And that’s just the garbage… 🙂

        • It goes back to personal responsibility. By the time I am done composting, recycling, etc. there is so little left it doesn’t matter much. What I though away won’t harm the earth, if they bury it under a garden feeding an orphanage, it won’t hurt a thing.

          Anything really toxic, I take personal responsibility for. Though so little of it comes up it isn’t a big deal. These are things like old PC monitors, etc.

          You are worried about what someone does with your toxic waste, I just do all I can to produce as little as possible. My solution relies on me, yours on others, see how that works. It is quite logical, LOL.

      • Mike,
        I’ve heard your argument a million times. That argument is predicated on the belief, the ‘promise’ that governments would actually be as responsible with your money and liberties as they claim. This is historically untrue. Just ask yourself, ‘how accountable are governments making private corporations right now?’ The answer is, not very much, and this under a system that supposedly values individual liberty and safety.

        Remember when Hurricane Katrina happened? BP came in and sealed off the coast oil spill area so as to deny any prying eyes from the disaster zone. They had their own private security overseeing what should have been a national disaster area with proper government response and cleanup. BP kicked citizens out of the area and even had several reporters arrested for interfering with their operations. Now, where was the EPA then? Hell, where were the local police? Putting BP in charge of an oil spill after a hurricane is like putting Jeffrey Dahmer in charge of an outdoor BBQ grill. You just don’t do it. But yet, that’s exactly what happened. Why? Because they’re oil executives and you’re not. PUBLIC-PRIVATE-PARTNERSHIP. Do some research on it, it’ll blow your mind.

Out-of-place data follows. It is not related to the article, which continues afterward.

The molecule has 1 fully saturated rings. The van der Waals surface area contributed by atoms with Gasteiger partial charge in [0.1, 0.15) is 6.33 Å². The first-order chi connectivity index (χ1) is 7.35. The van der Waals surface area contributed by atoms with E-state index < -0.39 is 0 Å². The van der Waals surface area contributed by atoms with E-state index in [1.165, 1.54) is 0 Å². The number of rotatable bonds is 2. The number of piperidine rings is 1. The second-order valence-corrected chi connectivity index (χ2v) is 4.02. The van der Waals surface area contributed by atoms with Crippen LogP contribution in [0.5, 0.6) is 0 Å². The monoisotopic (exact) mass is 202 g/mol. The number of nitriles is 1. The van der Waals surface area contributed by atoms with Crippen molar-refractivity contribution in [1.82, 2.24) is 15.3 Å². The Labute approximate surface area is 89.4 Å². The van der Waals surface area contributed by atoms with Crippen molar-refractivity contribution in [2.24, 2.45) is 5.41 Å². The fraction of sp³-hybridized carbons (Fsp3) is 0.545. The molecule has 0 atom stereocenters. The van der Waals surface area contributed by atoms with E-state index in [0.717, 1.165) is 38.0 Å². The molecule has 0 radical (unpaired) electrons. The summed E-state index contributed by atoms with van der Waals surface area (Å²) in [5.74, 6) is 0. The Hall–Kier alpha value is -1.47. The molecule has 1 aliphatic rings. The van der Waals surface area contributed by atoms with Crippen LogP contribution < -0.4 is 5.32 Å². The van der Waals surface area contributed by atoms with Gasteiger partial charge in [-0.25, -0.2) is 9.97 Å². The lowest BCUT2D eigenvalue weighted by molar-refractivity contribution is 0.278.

Here’s another example. After the Enron debacle, when a few fat pigeons got sent to the slaughterhouse, when all those whistleblowers were saying that insider trading was going on everywhere, where was the SEC? The FTC? What happened to those extensive investigations into Wall-Street insider trading? Quiet as a mouse fart.

        There’s lots of examples of how our money and rights are being stripped away from us in ever increasing amounts, yet people like you still claim that any breach of that system would result in catastrophe and total chaos. Friend, we live in chaos right now. The difference is, our chaos is being managed for us to justify the ORDER that follows that chaos. Don’t let someone else wag your dog.

  19. Minor point on the hard cider portion of the show:

    I would recommend using the StarSan sanitizer on your caps. Just dump ’em in a bowl with a small batch of the stuff and let them sit while you get your bottles set out or whatever. When you boil them, you run the risk of messing up the polymer seal.

    Probably okay either way, but the star san is easier and I believe more reliable. Last thing I want when opening a bottle of my brew is to pour out flat, contaminated gunk.

  20. Jack,
    The idea of “passing a law so you can do something” is called positive law. Competitive philosophies to positive law are natural law and man-made law.

  21. When I was around 9 or 10 we lived near a coastal river. I Canoed up the river a few times in the winter. There was places where the river had ice and I had to have one foot outside the canoe like I had read about in outdoor books. I camped out on the ground with no tent where there was about an inch of snow and freezing temperatures.

    Another time myself and another kid camped near the mouth of the river in some sand dunes. While carrying the canoe on my head I stepped on a small piece of wood that had a nail in it and the nail stuck in my foot. We just found a guy who was out there on the beach and he took me to get some help. It wasn’t really a big deal.

    I wasn’t much older when I saved up my paper route money and went on a trip with a camp out to British Columbia with a bunch of other kids and a few adults and we back packed way back up in the woods with pretty heavy packs and stayed there for a couple of weeks.

    • No, as I told Patrick from MT Knives who I just talked to about it on email, “the chicken on my grill concerns me more right now than that”.